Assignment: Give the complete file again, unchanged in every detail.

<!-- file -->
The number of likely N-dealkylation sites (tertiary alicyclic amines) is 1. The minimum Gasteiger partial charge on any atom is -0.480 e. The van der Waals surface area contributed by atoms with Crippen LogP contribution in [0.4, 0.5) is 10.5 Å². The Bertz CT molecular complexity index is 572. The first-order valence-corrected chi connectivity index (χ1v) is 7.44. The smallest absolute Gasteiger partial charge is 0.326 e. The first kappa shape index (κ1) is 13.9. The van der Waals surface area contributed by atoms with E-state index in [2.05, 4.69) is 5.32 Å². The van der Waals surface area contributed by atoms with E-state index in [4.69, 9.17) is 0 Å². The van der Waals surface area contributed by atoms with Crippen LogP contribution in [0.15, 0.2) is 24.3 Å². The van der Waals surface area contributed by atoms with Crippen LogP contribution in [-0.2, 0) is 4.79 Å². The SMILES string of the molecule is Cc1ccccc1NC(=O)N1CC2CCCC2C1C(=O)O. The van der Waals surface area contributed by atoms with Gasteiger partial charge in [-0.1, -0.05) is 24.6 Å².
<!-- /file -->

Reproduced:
The number of likely N-dealkylation sites (tertiary alicyclic amines) is 1. The minimum Gasteiger partial charge on any atom is -0.480 e. The van der Waals surface area contributed by atoms with Crippen LogP contribution in [0.4, 0.5) is 10.5 Å². The Bertz CT molecular complexity index is 572. The first-order valence-corrected chi connectivity index (χ1v) is 7.44. The smallest absolute Gasteiger partial charge is 0.326 e. The first kappa shape index (κ1) is 13.9. The van der Waals surface area contributed by atoms with E-state index in [2.05, 4.69) is 5.32 Å². The van der Waals surface area contributed by atoms with E-state index in [4.69, 9.17) is 0 Å². The van der Waals surface area contributed by atoms with Crippen LogP contribution in [0.15, 0.2) is 24.3 Å². The van der Waals surface area contributed by atoms with Crippen LogP contribution in [-0.2, 0) is 4.79 Å². The SMILES string of the molecule is Cc1ccccc1NC(=O)N1CC2CCCC2C1C(=O)O. The van der Waals surface area contributed by atoms with Gasteiger partial charge in [-0.1, -0.05) is 24.6 Å².